Before I even get into this, let me just say that, yes, I know Paul Walker was universally considered a nice guy who did things like secretly pay for a soldier’s engagement ring. And, yes, I know that he wasn’t driving the Porsche that left him dead last Saturday afternoon. And, no, this isn’t a post where I say I’m glad he’s dead and left behind a daughter to drive up clicks. (Please don’t Google the person who did write exactly that because then I’ll regret even typing that sentence.) But, here’s the rub, Paul Walker was part of a culture where driving a car however you want is more important than other people’s lives. Because here’s what we do know:
- The crash occurred at three in the afternoon on a public street.
- The Porsche was still going at least 90 mph on said street, so the fact they weren’t racing is irrelevant.
- There were doughnut marks found near the crash, and Roger Rodas and Paul Walker routinely tested out cars on the street for fun and profit to “see what they could do.”
Kanye is not the voice of a generation as he so frequently claims to be. Kanye is a fool with a microphone – a very talented, gifted, rich, and successful fool, but as the saying goes, a fool and his money are easily parted. And after this amazingly expensive and so far unsuccessful tour, Kanye may end up with, literally, a large bill. Not something he’d be looking to pay before what will be, a very large wedding with his fiancé, Kim Kardashian.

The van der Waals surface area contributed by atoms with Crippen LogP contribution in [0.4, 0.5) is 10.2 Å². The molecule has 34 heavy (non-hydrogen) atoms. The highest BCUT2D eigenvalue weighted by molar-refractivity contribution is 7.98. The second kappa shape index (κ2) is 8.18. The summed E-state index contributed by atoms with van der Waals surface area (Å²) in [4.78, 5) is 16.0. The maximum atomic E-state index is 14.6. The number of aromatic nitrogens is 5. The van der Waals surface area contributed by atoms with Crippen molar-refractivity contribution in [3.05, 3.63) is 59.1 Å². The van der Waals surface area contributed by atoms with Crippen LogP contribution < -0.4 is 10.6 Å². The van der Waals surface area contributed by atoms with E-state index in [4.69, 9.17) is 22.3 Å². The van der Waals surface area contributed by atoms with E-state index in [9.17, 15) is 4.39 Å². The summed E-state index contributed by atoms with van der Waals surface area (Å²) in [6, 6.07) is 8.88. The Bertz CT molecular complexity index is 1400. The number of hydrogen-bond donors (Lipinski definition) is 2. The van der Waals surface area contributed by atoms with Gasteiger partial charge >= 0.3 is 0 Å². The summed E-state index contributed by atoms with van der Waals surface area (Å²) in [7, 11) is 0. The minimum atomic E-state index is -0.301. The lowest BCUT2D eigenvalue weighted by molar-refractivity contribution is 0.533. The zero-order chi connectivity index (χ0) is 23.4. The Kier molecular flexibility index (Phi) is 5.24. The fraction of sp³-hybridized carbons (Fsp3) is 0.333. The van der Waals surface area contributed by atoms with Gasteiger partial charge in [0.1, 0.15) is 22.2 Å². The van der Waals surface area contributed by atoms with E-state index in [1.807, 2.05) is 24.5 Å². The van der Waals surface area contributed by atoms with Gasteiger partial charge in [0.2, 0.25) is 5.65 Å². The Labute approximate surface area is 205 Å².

Bashir was a journalist before he joined MSNBC, though his reputation was hardly impeccable. As Tina Brown reported in The Diana Chronicles, Bashir faked documents suggesting that News Of The World was paying former employers of the Spencer family for stories to build Princess Diana’s trust in him in the leadup to her remarkably candid interview with him on the BBC. Much more famously, Bashir wooed Michael Jackson by telling him that he wanted to do a special on Neverland Ranch, which he described in a letter as “an extraordinary, a breathtaking, a stupendous, an exhilarating and amazing place.” The resulting expose suggested strongly that Jackson was having sexual contact with children–it may have been an important story, but Bashir’s approach to getting it was not a comfortable one.
By “suggested strongly” I’m sure she means “entirely fabricated through Bashir’s suggestive voice-overs; voice overs which contradict Bashir’s actual comments recorded by Jackson’s staff on location”.
Let’s be clear, Michael Jackson was not perfect. But the raw footage shows, without question, that Bashir manipulated his material to give the impression that Michael Jackson was a lurid criminal, despite all evidence to the contrary.